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In Jo's Blog

White-haired Indian man with a camera, watching from the sideAvinash Pasricha and I go way back.

In 1982, when Ravi and I were living in Delhi, I wrote occasionally for Span Magazine, the PR organ of the US government in India. My first article was on cooking American food in an Indian kitchen. The photographer they sent to take pictures of me and the food I had prepared was none other than Avinash and the images he created were so amazing my little fluff piece ended up being the magazine’s main feature, with me and my homemade bread on the cover.

What I remember most was his kindness. He came to the assignment, I’m sure, assuming I would be a typical American ex-pat, living in a fancy house with a large staff and fabulous table linens, housewares and furnishings. But in fact, Ravi and I were poor. We lived in a two-room flat in a lower middle-class neighbourhood and if we had guests over, we had to go and buy ice because we didn’t even have a fridge.

Avinash and Nand Katyal, the artistic director for the magazine arrived with all their gear and took stock of the situation. They began immediately to improvise. When it was clear that I had no special dishes, tablecloth or flowers available, they got creative. Avinash found a piece of yellow khadi cloth I had purchased to make a kurta for Ravi’s birthday. “This is perfect!” he said, draping it over our small table as if nothing could possibly be better.

The pictures they took made me look like a total American memsahib and our home like a small palace. SPAN magazine was fooled too. Hence the cover appearance.

Avinash and I became co-conspirators.

When I decided to do a calendar to raise awareness and money for the Foundation, I called Avinash and asked if he could help. By then I had realized that Avinash was one of India’s most renowned photographers, famous for his chronicling of dancers and musicians. He was, in fact, a legend. Why didn’t this stop me? Or at least make me pause?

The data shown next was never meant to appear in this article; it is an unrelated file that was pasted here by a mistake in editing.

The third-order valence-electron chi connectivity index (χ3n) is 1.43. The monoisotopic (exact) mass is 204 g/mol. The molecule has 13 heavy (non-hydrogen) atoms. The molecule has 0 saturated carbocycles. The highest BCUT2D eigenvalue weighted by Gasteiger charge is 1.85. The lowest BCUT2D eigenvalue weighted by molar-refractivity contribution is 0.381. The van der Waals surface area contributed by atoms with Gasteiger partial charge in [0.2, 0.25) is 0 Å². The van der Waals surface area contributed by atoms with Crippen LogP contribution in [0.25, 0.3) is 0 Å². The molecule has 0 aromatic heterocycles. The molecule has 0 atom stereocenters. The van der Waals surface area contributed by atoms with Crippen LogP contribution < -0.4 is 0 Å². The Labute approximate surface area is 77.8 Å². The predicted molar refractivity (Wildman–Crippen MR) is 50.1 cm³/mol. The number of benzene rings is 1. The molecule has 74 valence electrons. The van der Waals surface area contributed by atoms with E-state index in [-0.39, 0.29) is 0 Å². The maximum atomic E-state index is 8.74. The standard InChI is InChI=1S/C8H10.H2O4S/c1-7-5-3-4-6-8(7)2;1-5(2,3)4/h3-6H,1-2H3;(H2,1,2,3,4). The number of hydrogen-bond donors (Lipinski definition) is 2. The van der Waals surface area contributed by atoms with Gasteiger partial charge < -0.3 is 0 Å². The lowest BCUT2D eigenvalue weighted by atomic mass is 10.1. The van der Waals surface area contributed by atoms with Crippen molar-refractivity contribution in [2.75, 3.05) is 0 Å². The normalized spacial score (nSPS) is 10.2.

Who knows? I think I just remembered the lovely man who had sized up our simple apartment and saw the beauty and photographed it and I thought – he’s my guy.

Avinash came to Dehradun that year and the next year and for many, many years afterwards. He took photos of our children that illustrated their charm, wit and adorableness. He captured our staff in their moments of creativity, style and beauty. Year after year, Avinash got it.

Teacher leading a line of handicapped children, all laughing

Avinash came again last week. He is 84 now, he’s not as quick on his feet and he can’t lug the heavy equipment he used to hoist with ease. His eye is as sharp as ever, though, and his understanding of disability is more profound. And my appreciation for his art and his grace has only deepened.

We owe him so much. The Karuna Vihar calendar is a legend in the world of disability largely because of him.

Teacher in yello sari, praying with disabled children

Thanks, Avinash!

Comments
  • Sidd
    Reply

    And what gentleness and kindness he exudes!

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